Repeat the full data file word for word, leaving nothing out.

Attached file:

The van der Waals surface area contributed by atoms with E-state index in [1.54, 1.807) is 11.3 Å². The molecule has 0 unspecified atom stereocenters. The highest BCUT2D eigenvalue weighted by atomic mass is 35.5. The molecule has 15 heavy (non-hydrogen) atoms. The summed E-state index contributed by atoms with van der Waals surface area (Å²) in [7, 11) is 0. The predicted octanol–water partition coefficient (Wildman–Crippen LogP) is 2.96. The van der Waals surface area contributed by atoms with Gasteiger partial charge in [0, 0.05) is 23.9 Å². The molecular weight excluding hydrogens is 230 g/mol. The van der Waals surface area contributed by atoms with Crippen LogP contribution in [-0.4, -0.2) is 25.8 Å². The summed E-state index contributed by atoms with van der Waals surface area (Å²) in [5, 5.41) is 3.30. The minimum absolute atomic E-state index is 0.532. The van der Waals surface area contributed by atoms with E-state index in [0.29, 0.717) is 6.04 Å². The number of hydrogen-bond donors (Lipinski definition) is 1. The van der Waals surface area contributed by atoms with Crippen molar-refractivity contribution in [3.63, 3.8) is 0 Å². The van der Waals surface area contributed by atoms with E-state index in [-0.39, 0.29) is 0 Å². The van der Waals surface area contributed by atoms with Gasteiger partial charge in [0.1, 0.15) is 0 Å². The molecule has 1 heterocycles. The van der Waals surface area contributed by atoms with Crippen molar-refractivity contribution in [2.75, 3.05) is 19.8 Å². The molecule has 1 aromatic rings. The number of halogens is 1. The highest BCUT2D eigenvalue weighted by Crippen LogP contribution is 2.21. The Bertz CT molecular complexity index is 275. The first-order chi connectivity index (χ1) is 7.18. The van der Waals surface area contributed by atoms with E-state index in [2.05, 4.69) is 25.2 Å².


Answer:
The van der Waals surface area contributed by atoms with E-state index in [1.54, 1.807) is 11.3 Å². The molecule has 0 unspecified atom stereocenters. The highest BCUT2D eigenvalue weighted by atomic mass is 35.5. The molecule has 15 heavy (non-hydrogen) atoms. The summed E-state index contributed by atoms with van der Waals surface area (Å²) in [7, 11) is 0. The predicted octanol–water partition coefficient (Wildman–Crippen LogP) is 2.96. The van der Waals surface area contributed by atoms with Gasteiger partial charge in [0, 0.05) is 23.9 Å². The molecular weight excluding hydrogens is 230 g/mol. The van der Waals surface area contributed by atoms with Crippen LogP contribution in [-0.4, -0.2) is 25.8 Å². The summed E-state index contributed by atoms with van der Waals surface area (Å²) in [5, 5.41) is 3.30. The minimum absolute atomic E-state index is 0.532. The van der Waals surface area contributed by atoms with E-state index in [0.29, 0.717) is 6.04 Å². The number of hydrogen-bond donors (Lipinski definition) is 1. The van der Waals surface area contributed by atoms with Crippen molar-refractivity contribution in [3.63, 3.8) is 0 Å². The van der Waals surface area contributed by atoms with E-state index in [-0.39, 0.29) is 0 Å². The van der Waals surface area contributed by atoms with Gasteiger partial charge in [0.1, 0.15) is 0 Å². The molecule has 1 heterocycles. The van der Waals surface area contributed by atoms with Crippen molar-refractivity contribution in [2.75, 3.05) is 19.8 Å². The molecule has 1 aromatic rings. The number of halogens is 1. The highest BCUT2D eigenvalue weighted by Crippen LogP contribution is 2.21. The Bertz CT molecular complexity index is 275. The first-order chi connectivity index (χ1) is 7.18. The van der Waals surface area contributed by atoms with E-state index in [2.05, 4.69) is 25.2 Å².